What we do
Medial Branch Blocks and Radiofrequency Neurotomy
What is a Medial Branch?
Medial branch nerves are the very small nerve branches that carry pain signals from the facet joint to the spinal cord. These signals eventually reach the brain where pain is noticed.
What is a Medial Branch Block and Radiofrequency (RF) neurotomy?
If a patient has received significant pain relief from a facet joint injection, they are candidates to have a medial branch block to determine if a more permanent form of blocking these nerves would be beneficial. If pain is relieved with these "test blocks" a patient is a good candidate for a RF neurotomy procedure. The ultimate goal is to cauterize or temporarily destroy the medial branches. This is achieved using heat from a special needle so pain from the joint can longer be felt.
What happens during the procedure?
The medial branch blocks generally take 15 — 30 minutes depending on the number of levels being injected. With both procedures you will lie on your stomach and after cleansing the area with an antiseptic, a local anesthetic will be administered. Using x-ray guidance (fluoroscopy), the radiologist will direct a small needle to the medial branches. A small amount of x-ray contrast (dye) will be injected at each site to ensure proper needle placement. With medial branch blocks a small amount of local anesthetic will be injected.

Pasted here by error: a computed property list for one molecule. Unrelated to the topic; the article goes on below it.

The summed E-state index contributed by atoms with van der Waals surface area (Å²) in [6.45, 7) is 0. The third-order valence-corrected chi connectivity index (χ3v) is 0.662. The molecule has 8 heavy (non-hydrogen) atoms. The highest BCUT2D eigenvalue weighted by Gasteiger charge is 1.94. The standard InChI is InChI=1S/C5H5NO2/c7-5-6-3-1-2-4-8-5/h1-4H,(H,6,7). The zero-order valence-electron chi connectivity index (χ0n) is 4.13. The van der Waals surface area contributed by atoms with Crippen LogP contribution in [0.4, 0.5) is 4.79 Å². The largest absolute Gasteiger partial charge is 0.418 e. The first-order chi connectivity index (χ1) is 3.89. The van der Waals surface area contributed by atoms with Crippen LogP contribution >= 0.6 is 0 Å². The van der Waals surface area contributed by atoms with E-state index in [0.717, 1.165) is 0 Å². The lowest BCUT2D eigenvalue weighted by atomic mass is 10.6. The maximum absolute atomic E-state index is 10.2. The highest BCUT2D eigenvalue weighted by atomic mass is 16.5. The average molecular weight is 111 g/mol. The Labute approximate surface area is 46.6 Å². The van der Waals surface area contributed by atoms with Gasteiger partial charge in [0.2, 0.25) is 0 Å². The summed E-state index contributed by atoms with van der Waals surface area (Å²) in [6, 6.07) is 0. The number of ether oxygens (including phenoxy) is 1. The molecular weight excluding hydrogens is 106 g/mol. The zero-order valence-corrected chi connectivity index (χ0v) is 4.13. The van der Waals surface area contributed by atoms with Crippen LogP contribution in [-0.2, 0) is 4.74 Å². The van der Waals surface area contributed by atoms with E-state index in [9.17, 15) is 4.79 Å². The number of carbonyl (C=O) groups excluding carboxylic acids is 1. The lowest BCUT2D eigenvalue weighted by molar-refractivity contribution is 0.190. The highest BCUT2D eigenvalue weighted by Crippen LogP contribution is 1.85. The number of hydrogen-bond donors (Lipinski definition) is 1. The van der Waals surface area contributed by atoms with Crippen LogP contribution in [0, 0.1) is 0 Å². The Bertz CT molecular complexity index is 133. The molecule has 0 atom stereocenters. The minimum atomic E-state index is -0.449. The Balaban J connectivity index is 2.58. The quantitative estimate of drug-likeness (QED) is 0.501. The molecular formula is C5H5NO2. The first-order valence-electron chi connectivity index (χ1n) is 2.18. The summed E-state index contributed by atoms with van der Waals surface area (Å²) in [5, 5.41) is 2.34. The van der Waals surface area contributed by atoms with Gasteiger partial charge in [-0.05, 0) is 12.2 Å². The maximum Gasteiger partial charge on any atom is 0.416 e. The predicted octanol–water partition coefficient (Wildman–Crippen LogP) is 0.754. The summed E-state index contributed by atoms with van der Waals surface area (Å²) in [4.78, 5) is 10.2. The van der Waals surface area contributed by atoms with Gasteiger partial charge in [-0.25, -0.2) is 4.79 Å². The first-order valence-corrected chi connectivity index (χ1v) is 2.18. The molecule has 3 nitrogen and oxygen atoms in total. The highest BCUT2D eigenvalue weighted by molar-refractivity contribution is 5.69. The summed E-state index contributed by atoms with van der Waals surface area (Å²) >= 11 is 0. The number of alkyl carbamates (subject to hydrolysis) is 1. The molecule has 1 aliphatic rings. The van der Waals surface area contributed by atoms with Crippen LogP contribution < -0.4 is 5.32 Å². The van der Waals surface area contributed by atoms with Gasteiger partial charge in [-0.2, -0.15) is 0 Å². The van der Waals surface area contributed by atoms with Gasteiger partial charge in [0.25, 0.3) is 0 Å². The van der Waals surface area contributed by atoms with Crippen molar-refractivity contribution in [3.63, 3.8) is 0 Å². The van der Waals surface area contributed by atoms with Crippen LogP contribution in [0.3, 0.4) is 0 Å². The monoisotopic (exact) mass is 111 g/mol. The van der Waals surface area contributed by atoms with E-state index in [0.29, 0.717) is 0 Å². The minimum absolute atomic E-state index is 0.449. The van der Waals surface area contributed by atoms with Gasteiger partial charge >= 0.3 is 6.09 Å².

The RF neurotomy generally takes 1 hour. A special needle is placed at each medial branch and heated using an electric current. During the procedure the needles will often be gently stimulated using the electrical current to ensure safe positioning prior to cauterizing the nerve. Often a small amount of corticosteroid will be deposited at each neurotomy site following the procedure.
Does Health Care or Insurance cover this procedure?
Alberta Health Care will cover the cost involved with this procedure. The Workers Compensation Board will also cover this procedure if you have a claim number.
Post injection instructions
Are there risks?
Generally this procedure is safe, however with any procedure there are risks, side effects and the possibility of complications. Very rarely you may experience local bleeding or infection in or around the injection site. Rarely, local anesthetic may spread to a nearby nerve root and cause temporary weakness and numbness or a patient may have an adverse reaction to the contrast material (x-ray dye) used. In the upper cervical spine, a temporary feeling of imbalance or vertigo often occurs, but this is short-lived.
In the neck of the spine some patients may develop an area of altered sensation in the skin over the area being treated for a RF neurotomy. Uncommonly, the pain may be temporarily increased for approximately 2-4 weeks following a RF neurotomy from the nerve being irritated.
If you feel you may be a candidate for this procedure, speak with your family physician about a referral or arrange for a consultation with an Evidence Sport and Spine physiotherapist at the Advanced Spinal Care Centre for an evaluation.